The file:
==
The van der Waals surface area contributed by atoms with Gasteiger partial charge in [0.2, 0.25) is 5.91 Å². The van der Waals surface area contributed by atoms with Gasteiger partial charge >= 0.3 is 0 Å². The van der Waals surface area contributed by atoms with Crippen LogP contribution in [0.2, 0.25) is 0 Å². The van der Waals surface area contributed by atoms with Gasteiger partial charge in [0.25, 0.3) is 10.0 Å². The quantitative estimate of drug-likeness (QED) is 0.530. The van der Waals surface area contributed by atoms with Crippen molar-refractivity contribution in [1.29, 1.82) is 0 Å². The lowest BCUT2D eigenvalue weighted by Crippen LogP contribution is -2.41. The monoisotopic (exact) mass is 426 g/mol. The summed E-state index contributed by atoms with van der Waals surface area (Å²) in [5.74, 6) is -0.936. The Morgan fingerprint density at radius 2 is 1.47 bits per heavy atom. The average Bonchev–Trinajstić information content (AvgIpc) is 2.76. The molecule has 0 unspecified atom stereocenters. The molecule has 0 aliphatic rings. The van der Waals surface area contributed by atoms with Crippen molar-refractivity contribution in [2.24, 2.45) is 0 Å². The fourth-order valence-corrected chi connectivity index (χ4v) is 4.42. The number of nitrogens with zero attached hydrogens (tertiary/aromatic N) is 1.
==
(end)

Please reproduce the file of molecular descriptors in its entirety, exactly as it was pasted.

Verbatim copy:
The van der Waals surface area contributed by atoms with Gasteiger partial charge in [0.2, 0.25) is 5.91 Å². The van der Waals surface area contributed by atoms with Gasteiger partial charge >= 0.3 is 0 Å². The van der Waals surface area contributed by atoms with Crippen LogP contribution in [0.2, 0.25) is 0 Å². The van der Waals surface area contributed by atoms with Gasteiger partial charge in [0.25, 0.3) is 10.0 Å². The quantitative estimate of drug-likeness (QED) is 0.530. The van der Waals surface area contributed by atoms with Crippen molar-refractivity contribution in [1.29, 1.82) is 0 Å². The lowest BCUT2D eigenvalue weighted by Crippen LogP contribution is -2.41. The monoisotopic (exact) mass is 426 g/mol. The summed E-state index contributed by atoms with van der Waals surface area (Å²) in [5.74, 6) is -0.936. The Morgan fingerprint density at radius 2 is 1.47 bits per heavy atom. The average Bonchev–Trinajstić information content (AvgIpc) is 2.76. The molecule has 0 unspecified atom stereocenters. The molecule has 0 aliphatic rings. The van der Waals surface area contributed by atoms with Crippen molar-refractivity contribution in [2.24, 2.45) is 0 Å². The fourth-order valence-corrected chi connectivity index (χ4v) is 4.42. The number of nitrogens with zero attached hydrogens (tertiary/aromatic N) is 1.